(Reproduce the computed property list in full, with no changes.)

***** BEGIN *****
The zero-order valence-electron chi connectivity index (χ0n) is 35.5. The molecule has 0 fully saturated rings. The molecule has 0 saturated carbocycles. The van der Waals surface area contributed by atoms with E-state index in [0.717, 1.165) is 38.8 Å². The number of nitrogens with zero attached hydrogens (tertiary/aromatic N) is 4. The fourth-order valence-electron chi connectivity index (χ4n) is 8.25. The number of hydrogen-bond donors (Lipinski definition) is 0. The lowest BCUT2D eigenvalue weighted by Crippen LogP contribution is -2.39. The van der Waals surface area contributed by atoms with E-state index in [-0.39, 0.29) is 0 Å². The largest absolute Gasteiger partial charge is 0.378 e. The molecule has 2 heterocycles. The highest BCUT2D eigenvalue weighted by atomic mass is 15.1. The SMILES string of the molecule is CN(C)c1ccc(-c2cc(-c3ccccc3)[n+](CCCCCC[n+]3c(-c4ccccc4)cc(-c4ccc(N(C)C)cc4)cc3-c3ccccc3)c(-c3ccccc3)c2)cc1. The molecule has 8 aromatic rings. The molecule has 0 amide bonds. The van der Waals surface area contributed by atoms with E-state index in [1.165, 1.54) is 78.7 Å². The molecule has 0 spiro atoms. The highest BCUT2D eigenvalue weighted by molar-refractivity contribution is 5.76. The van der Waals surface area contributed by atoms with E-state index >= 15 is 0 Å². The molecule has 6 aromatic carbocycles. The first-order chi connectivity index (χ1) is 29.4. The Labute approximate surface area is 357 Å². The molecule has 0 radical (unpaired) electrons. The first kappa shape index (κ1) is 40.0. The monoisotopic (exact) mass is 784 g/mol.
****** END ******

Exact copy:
The zero-order valence-electron chi connectivity index (χ0n) is 35.5. The molecule has 0 fully saturated rings. The molecule has 0 saturated carbocycles. The van der Waals surface area contributed by atoms with E-state index in [0.717, 1.165) is 38.8 Å². The number of nitrogens with zero attached hydrogens (tertiary/aromatic N) is 4. The fourth-order valence-electron chi connectivity index (χ4n) is 8.25. The number of hydrogen-bond donors (Lipinski definition) is 0. The lowest BCUT2D eigenvalue weighted by Crippen LogP contribution is -2.39. The van der Waals surface area contributed by atoms with E-state index in [-0.39, 0.29) is 0 Å². The largest absolute Gasteiger partial charge is 0.378 e. The molecule has 2 heterocycles. The highest BCUT2D eigenvalue weighted by atomic mass is 15.1. The SMILES string of the molecule is CN(C)c1ccc(-c2cc(-c3ccccc3)[n+](CCCCCC[n+]3c(-c4ccccc4)cc(-c4ccc(N(C)C)cc4)cc3-c3ccccc3)c(-c3ccccc3)c2)cc1. The molecule has 8 aromatic rings. The molecule has 0 amide bonds. The van der Waals surface area contributed by atoms with E-state index in [1.165, 1.54) is 78.7 Å². The molecule has 0 spiro atoms. The highest BCUT2D eigenvalue weighted by molar-refractivity contribution is 5.76. The van der Waals surface area contributed by atoms with E-state index >= 15 is 0 Å². The molecule has 6 aromatic carbocycles. The first-order chi connectivity index (χ1) is 29.4. The Labute approximate surface area is 357 Å². The molecule has 0 radical (unpaired) electrons. The first kappa shape index (κ1) is 40.0. The monoisotopic (exact) mass is 784 g/mol.